EU to rehouse up to 1,500 refugee children living in Greek camps

Berlin – Greece is to receive support from Germany for up to 1,500 children who are caught up in the latest migration crisis on the European Union’s external border, under an agreement made by the coalition government in Berlin.

Difficult humanitarian situation

Chancellor Angela Merkel’s conservative bloc and its Social Democrat (SPD) partners said the government wants to “support Greece with the difficult humanitarian situation of around 1,000 to 1,500 children on the Greek islands,” in a policy paper agreed to early Monday after overnight consultations.

Negotiations will take place in the coming days at EU level to find a humanitarian solution to relocate these children in a “coalition of the willing,” the paper says.

Solidarity with Greece

The German government stressed its solidarity with Greece, where the rate of migrant arrivals has jumped in recent days, but stressed “order and humanity belong together.”

Around 116,000 refugees and migrants are currently living in Greece, according to figures from the UN Refugee Agency (UNHCR).

Among them are an estimated 5,500 unaccompanied minors, according to Greece’s National Centre for Social Solidarity (EKKA). Many of them are living in extremely cramped and unsanitary conditions.

Registered arrivals of refugees in Greece since 2014

The rate of daily arrivals by sea to the Greek islands has jumped since Turkey said it would open its border on February 29. Thousands more are stranded on Turkey’s land border with Greece.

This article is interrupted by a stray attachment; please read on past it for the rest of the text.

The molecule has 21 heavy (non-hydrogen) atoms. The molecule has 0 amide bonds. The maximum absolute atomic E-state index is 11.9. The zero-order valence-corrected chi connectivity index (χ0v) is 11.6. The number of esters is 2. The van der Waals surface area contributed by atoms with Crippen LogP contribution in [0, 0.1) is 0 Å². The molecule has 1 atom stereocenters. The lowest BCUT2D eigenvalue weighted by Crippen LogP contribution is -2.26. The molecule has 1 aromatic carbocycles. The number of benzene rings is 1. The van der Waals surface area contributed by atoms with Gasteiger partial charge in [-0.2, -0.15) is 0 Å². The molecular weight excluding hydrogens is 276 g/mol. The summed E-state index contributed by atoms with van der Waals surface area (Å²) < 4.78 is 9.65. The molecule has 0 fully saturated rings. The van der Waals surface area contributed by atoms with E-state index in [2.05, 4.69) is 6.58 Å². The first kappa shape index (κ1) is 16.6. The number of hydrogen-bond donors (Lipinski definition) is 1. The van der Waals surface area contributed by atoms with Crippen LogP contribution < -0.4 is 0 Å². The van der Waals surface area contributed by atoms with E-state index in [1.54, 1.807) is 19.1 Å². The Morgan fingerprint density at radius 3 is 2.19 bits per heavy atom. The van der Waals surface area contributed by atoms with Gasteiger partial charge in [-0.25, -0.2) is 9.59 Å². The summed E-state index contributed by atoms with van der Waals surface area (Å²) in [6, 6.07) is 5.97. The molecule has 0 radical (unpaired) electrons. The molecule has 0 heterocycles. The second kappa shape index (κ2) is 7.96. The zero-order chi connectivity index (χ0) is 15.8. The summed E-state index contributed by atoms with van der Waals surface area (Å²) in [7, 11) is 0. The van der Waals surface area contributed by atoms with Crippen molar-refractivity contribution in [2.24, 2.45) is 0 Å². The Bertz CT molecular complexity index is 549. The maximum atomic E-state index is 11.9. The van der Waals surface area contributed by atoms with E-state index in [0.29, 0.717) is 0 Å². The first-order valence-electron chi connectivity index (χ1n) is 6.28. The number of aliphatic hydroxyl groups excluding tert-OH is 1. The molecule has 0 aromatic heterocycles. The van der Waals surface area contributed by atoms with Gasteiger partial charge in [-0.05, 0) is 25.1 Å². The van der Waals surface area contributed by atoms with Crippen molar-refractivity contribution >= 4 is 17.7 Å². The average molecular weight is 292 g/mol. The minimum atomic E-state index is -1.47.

Focus on children

The German plan is to focus on children who are either suffering from serious illness or unaccompanied children under the age of 14, particularly girls.

The government said it was “prepared to take in an appropriate share” of young people redistributed among countries in the European Union who are also offering shelter.

This would not have to include all 27 member states, which have remained deeply divided on how the bloc should deal with the humanitarian crisis since vast numbers of people began seeking shelter on the continent in 2014.

“We are talking about the weakest people, some of whom have been in a precarious situation for months,” said Interior Minister Horst Seehofer, once a sparring partner with Merkel on migration, whose position has softened since tensions at the Greek border and migrant camp squalor came back into the spotlight in recent days.

He pledged to work with other EU states to find “a viable European solution.”